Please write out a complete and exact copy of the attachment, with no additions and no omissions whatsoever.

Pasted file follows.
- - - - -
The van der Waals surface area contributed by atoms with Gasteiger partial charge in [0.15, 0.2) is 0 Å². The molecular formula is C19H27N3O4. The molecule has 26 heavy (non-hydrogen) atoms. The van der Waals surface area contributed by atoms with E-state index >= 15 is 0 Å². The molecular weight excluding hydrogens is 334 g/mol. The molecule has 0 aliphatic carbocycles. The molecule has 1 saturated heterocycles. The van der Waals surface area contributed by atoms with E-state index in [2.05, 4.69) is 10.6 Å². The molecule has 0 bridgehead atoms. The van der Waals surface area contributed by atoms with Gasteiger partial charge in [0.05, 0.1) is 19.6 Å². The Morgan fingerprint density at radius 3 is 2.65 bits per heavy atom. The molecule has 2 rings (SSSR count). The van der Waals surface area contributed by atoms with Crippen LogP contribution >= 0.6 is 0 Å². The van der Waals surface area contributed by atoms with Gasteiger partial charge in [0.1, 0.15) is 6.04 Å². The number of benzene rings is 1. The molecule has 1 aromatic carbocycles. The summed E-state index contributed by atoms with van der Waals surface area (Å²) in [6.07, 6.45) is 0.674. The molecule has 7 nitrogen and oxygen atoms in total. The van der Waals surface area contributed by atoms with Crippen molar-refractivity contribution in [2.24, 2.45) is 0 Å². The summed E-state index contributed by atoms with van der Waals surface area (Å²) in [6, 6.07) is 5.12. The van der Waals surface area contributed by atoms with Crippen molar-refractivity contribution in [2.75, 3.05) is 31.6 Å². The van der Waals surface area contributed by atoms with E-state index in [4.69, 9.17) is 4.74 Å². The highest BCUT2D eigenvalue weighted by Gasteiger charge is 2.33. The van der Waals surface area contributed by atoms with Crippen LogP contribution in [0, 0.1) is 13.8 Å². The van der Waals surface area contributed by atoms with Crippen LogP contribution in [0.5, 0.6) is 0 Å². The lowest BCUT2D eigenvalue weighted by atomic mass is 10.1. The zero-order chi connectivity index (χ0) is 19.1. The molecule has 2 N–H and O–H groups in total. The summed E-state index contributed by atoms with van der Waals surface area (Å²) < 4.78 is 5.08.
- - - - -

The van der Waals surface area contributed by atoms with Gasteiger partial charge in [0.15, 0.2) is 0 Å². The molecular formula is C19H27N3O4. The molecule has 26 heavy (non-hydrogen) atoms. The van der Waals surface area contributed by atoms with E-state index >= 15 is 0 Å². The molecular weight excluding hydrogens is 334 g/mol. The molecule has 0 aliphatic carbocycles. The molecule has 1 saturated heterocycles. The van der Waals surface area contributed by atoms with E-state index in [2.05, 4.69) is 10.6 Å². The molecule has 0 bridgehead atoms. The van der Waals surface area contributed by atoms with Gasteiger partial charge in [0.05, 0.1) is 19.6 Å². The Morgan fingerprint density at radius 3 is 2.65 bits per heavy atom. The molecule has 2 rings (SSSR count). The van der Waals surface area contributed by atoms with Crippen LogP contribution >= 0.6 is 0 Å². The van der Waals surface area contributed by atoms with Gasteiger partial charge in [0.1, 0.15) is 6.04 Å². The number of benzene rings is 1. The molecule has 1 aromatic carbocycles. The summed E-state index contributed by atoms with van der Waals surface area (Å²) in [6.07, 6.45) is 0.674. The molecule has 7 nitrogen and oxygen atoms in total. The van der Waals surface area contributed by atoms with Crippen molar-refractivity contribution in [2.24, 2.45) is 0 Å². The summed E-state index contributed by atoms with van der Waals surface area (Å²) in [6, 6.07) is 5.12. The van der Waals surface area contributed by atoms with Crippen molar-refractivity contribution in [2.75, 3.05) is 31.6 Å². The van der Waals surface area contributed by atoms with E-state index in [4.69, 9.17) is 4.74 Å². The highest BCUT2D eigenvalue weighted by Gasteiger charge is 2.33. The van der Waals surface area contributed by atoms with Crippen LogP contribution in [0, 0.1) is 13.8 Å². The van der Waals surface area contributed by atoms with Crippen LogP contribution in [0.5, 0.6) is 0 Å². The lowest BCUT2D eigenvalue weighted by atomic mass is 10.1. The zero-order chi connectivity index (χ0) is 19.1. The molecule has 2 N–H and O–H groups in total. The summed E-state index contributed by atoms with van der Waals surface area (Å²) < 4.78 is 5.08.